For this year’s Independence Day, Fox News Digital featured an article on Jefferson’s work, “completed … in 1820 after 15 years of effort.” His goal, as he explained it to John Adams, was to piece together “the most sublime and benevolent code of morals which has ever been offered to man.” A church history professor told Fox News Digital that Jefferson, although denying Christ’s divinity and resurrection, “believed Jesus was a moral human teacher … the greatest teacher ever.”

Our third president might not have considered that a great moral teacher would never claim to be something he is not—like the Son of God (John 19:7).

The Devil’s Penknife

“The devil can cite Scripture for his purpose,” said a character in one of Shakespeare’s plays. That should be obvious to anyone who has read Matthew 4. In Jesus’ second temptation, the devil sets Him on the pinnacle of Jerusalem’s temple and says, “If You are the Son of God, throw Yourself down. For it is written: ‘He shall give His angels charge over you,’ and, ‘In their hands they shall bear you up, lest you dash your foot against a stone’” (v. 6).

Here the devil takes a penknife to Psalm 91:11, cutting out the phrase “to keep you in all your ways”—in all the ways of obedience, that is. Verse 1 also provides context, for only “he who dwells in the shelter of the Most High will remain secure” (AMP). Who would expect to be safe when leaving a walled city during a siege? Similarly, God cannot protect us from evil when we step outside the boundary of His holy law.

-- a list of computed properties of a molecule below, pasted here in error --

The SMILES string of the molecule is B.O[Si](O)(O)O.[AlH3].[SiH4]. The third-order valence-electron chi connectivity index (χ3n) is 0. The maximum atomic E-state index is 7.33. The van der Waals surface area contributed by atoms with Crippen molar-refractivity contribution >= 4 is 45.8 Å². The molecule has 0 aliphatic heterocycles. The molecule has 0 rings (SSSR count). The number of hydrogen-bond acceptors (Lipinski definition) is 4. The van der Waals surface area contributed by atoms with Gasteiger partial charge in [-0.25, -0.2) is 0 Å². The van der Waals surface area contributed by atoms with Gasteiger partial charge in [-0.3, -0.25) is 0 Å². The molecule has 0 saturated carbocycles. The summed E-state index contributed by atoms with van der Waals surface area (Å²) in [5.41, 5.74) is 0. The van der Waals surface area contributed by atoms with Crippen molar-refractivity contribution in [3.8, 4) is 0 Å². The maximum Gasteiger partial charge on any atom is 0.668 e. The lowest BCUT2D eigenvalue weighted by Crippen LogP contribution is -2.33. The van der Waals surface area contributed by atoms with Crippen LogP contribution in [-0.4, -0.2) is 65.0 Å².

After the Jeopardy! contestants were befuddled by the Lord’s prayer question, Twitter erupted with comments about the state of our country, which needs “to get back to the Bible.” One person tweeted, “How can those Jeopardy! nerds not know this answer. Have they never listened to Iron Maiden?” But such a tweet belies the real problem. If the devil can cite Psalm 91, why can’t a heavy metal band write the song “Hallowed Be Thy Name”? No, the occasional Bible reference in a country’s pop culture is not proof of that country’s conversion. As it was in Shakespeare’s day, so it was in the 1980s.

When God counsels us to hide His Word in our hearts (Psalm 119:11), He’s not talking about a mere intellectual memorization. In the original Hebrew, the verb “hide” means “treasure,” and the noun “heart” includes the feelings and the will alongside the intellect. Only as we memorize God’s commands with a sincere purpose to obey them can they keep us from sinning against Him.

There’s a time to mourn for a nation’s biblical illiteracy—but not without first mourning for churchgoers who use the devil’s penknife to justify a wrong course or a bad habit. When we fail to internalize God’s “precious promises,” through which we become “partakers of the divine nature, [escaping] the corruption that is in the world through lust” (2 Peter 1:4), we deny our Lord’s “divine power” (v. 3).

Isn’t that what deists do?

To learn more about the religion of the Enlightenment, see Pastor Doug’s presentation “Jesus, Provider and Sustainer.

Milo Jones
Milo Jones is a writer and editor for Amazing Facts International and lives in College Place, WA.